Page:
As Keystone residents unveil draft charter for new town, tensions flare over second-home owner voting
Some property owners say the town’s rules should be more accommodating to non-primary residents. But state law makes that complicated.
Less than three months after a majority of voters chose to make Keystone Colorado’s newest town, residents now have a draft charter to review.
Unveiled on June 19, the 19-page document will serve as the foundational rules for the town, should it be approved by registered voters later this year. It outlines the structure and powers of local officials, stipulates voting eligibility and defines various government roles.
But it is already facing backlash from some Keystone property owners who, despite not being registered residents, say the proposal is exclusionary by denying them participation in local elections.
During a June 21 meeting, second-home owners publicly called for major changes to the draft written by a commission of nine elected residents. Some who supported the incorporation efforts to become a town said they felt “lied to” and “fooled” by the charter’s language, which prohibits nonresidents from voting or holding elected office.
Todd Myers, who owns property in the Cabin in the Pines neighborhood, said his homeowners association donated money for the incorporation campaign “with the understanding that we were going to have a voice.”
“I thought you had our back,” Myers said. “Apparently, you don’t.”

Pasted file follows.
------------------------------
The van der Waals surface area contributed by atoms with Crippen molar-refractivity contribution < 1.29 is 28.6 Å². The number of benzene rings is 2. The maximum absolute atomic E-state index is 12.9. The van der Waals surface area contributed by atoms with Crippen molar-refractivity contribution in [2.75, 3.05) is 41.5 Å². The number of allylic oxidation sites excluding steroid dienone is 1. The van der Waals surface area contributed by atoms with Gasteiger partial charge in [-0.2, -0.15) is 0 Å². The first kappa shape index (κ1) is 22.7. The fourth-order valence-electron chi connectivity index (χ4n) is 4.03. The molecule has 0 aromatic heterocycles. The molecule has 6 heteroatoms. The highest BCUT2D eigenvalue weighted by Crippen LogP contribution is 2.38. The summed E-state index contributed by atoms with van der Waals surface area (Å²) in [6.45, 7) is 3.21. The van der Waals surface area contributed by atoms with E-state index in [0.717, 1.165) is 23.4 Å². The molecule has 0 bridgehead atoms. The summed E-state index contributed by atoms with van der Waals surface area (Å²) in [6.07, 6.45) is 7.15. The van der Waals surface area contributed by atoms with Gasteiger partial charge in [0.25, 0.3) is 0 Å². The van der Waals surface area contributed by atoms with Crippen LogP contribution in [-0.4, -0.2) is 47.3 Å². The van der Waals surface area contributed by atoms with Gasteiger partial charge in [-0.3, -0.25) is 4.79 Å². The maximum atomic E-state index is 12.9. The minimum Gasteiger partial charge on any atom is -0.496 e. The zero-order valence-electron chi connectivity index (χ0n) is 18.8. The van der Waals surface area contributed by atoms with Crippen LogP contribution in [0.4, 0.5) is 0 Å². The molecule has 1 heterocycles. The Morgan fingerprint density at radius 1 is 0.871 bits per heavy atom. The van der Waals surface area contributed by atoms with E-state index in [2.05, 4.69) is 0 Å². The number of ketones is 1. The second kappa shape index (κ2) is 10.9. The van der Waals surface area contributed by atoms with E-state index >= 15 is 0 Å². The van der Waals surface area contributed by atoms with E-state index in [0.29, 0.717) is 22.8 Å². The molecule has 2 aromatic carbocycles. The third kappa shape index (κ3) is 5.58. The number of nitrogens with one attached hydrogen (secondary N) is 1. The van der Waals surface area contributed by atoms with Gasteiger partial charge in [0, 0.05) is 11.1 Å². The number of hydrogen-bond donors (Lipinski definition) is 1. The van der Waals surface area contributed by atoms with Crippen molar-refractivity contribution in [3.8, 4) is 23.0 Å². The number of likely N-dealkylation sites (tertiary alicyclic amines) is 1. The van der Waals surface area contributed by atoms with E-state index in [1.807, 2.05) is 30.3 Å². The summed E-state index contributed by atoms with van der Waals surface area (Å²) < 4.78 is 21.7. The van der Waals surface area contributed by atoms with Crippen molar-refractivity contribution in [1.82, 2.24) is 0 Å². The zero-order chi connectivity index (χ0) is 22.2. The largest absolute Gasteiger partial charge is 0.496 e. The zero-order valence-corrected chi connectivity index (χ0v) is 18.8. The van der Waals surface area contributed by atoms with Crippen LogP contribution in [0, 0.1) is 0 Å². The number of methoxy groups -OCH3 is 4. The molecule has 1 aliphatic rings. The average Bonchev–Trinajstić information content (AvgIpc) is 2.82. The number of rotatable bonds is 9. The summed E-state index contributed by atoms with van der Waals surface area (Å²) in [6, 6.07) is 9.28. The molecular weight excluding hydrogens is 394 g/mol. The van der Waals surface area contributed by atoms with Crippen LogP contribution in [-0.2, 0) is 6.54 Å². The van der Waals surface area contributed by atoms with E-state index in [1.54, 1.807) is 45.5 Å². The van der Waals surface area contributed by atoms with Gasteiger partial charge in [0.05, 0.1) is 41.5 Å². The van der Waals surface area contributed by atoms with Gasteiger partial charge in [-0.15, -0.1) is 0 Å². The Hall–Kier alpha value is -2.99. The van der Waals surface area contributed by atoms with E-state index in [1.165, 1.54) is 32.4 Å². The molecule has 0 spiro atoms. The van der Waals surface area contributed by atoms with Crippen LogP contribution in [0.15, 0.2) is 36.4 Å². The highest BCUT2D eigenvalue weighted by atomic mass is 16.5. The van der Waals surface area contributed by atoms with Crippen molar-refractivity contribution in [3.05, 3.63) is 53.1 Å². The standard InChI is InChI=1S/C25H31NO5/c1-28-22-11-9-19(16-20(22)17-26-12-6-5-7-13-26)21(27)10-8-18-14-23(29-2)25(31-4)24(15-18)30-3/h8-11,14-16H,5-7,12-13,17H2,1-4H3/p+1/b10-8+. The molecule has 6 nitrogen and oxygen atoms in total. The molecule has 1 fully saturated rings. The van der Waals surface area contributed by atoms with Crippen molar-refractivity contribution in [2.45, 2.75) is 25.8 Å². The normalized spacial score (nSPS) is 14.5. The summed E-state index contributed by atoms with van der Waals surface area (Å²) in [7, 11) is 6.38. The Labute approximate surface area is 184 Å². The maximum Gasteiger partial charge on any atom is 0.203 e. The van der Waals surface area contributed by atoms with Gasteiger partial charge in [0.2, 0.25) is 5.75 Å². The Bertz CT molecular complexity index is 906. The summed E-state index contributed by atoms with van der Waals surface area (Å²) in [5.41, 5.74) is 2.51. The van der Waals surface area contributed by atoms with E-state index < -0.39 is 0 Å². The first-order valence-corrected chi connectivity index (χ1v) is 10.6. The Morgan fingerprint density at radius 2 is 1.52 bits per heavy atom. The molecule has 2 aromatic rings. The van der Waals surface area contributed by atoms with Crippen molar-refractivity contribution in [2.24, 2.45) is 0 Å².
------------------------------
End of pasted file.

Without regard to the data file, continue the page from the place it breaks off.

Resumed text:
While they may have helped the campaign, homeowners who were not registered Keystone residents were unable to sign the petition that kicked off the incorporation process last year. They were also unable to vote in the March election, which saw just over 290 votes in favor of incorporation.
Of the roughly 1,300 full-time Keystone residents, just over 900 are registered voters. But the area’s population can reach 25,000 during peak ski season, with thousands of second-home owners who occupy property throughout the year.
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Charter commission members said they’ve made efforts to provide representation to those homeowners but maintained that they are bound by state laws that make it a challenge to allow them to vote.
“What we didn’t want to do is put the new town at risk of what would for sure be some lawsuits,” said commission member Dan Sullivan.
For example, a homeowner whose property is listed under a trust or limited liability company cannot vote, since state law grants voting rights to individuals, not corporations. Given the proliferation of short-term rentals, “That wipes out a great number (of second-home owners),” said commission member Tim Huiting.
Second home-owners who aren’t registered residents cannot vote in every other town in Summit County as well as in towns across Colorado. Only a handful of municipalities have allowed second-home owner voting based on those provisions, though in some instances it created legal headaches for officials.
This was seen in the town of Mountain Village, which has been hit with past lawsuits over the issue. Huiting said commission members feared that same outcome in Keystone if they attempted such a model.